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Does the Moon Really Matter at Planting Time?

What is a Myth?

My dictionary defines a myth as “an exaggerated or idealized conception of a person or thing.” To me, myths are those scary things that no one can explain, no matter how they try. As an experimental gardener, one myth or legend that has always intrigued me is planting by the moon phases.

When I heard about this technique, I became determined to learn all I could about how it is done. I read a book or two, or three, and thought, “OK, I’m going to make my green thumb even greener.” I decided that I would make or break this myth with a test in my garden.

First, I prepare the soil. I am all about green living – compost is my blood type. Every drop of water is a benediction. Nothing goes to waste (some things go to my waist), but you know what I mean. I use fresh compost from home, and I spade by hand so that I do not bring old weed seeds up to the surface.

I eyeball my planting rows ahead of time in preparation for the nighttime activity I am about to experience. My flashlight is tied to my garden hat, with new batteries freshly inserted. I have my garden tools set up in the space I am going to plant, and the smaller tools are secured in my garden apron. I have my lunar guide tacked to the garden fence, zodiac signs and all.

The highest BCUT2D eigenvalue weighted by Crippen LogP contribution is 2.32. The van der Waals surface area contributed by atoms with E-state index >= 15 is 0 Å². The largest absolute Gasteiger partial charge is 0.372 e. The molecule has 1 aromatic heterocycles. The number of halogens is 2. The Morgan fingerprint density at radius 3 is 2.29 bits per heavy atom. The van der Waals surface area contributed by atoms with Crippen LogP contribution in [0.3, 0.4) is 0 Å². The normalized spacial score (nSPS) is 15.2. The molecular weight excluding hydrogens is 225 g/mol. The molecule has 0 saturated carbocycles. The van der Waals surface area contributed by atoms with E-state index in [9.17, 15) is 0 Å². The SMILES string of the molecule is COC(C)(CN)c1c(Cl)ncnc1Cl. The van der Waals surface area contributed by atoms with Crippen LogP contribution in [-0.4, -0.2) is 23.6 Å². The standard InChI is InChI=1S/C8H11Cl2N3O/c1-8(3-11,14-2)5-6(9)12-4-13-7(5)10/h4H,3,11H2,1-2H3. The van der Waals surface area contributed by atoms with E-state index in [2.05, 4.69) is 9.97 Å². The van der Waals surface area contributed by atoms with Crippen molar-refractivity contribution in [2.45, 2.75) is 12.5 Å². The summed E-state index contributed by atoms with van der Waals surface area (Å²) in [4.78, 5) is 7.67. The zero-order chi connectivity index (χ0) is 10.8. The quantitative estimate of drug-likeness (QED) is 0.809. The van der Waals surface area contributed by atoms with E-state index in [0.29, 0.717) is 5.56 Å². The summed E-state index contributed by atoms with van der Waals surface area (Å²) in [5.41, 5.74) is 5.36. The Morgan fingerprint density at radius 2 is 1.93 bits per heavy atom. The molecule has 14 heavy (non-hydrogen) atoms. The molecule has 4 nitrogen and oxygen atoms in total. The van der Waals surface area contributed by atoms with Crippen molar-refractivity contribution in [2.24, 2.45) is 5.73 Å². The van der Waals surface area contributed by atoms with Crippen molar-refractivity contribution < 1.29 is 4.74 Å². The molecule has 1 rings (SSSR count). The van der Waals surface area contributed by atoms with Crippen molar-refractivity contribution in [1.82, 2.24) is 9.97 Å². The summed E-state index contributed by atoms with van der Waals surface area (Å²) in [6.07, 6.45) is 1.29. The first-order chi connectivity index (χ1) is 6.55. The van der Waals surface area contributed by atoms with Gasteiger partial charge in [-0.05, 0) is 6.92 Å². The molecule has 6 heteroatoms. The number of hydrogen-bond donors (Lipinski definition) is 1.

At some point in the future, I may try all three moon planting ideas, but on this night I am working only with the synodic waxing and waning cycle. My chart shows tonight to be an ideal night for planting root crops. I realize that a person does not really have to plant in the dark, but I am determined to get as close to the wane as possible.

My seed of choice is beets. I have already planted some beets ahead of time, so that I will have some to compare to those that I am going to plant in the light of the waning moon. I am surrounded with crickets, bats, and all of the other things that move around at night. They appear to have a slightly distant curiosity about this light bobbing around in their territory, disturbing their own nighttime work. Eventually, my moonlit work is done.

We will see if this myth works. I am pumped.

As the days go by, I keep diligent notes. I record when the first beet breaks its cute little leaves above the ground. How were the plants affected by bugs and other chewing creatures like slugs? How well did the plants respond to the elements – sun, rain, soaker watering – well, you get the picture, I record everything.

I spent a whole lot of time taking care of and recording the story about my little moon babies.

Alongside the moon rows, I had planted several rows of beets when the moon chart clearly said, DO NOT PLANT ROOT CROPS AT THIS TIME. I shuddered in my shoes when I planted these seeds. I often awoke from a deep sleep, grabbing a flashlight and rushing to the garden fence to see if some creature had stolen my “No No” crop.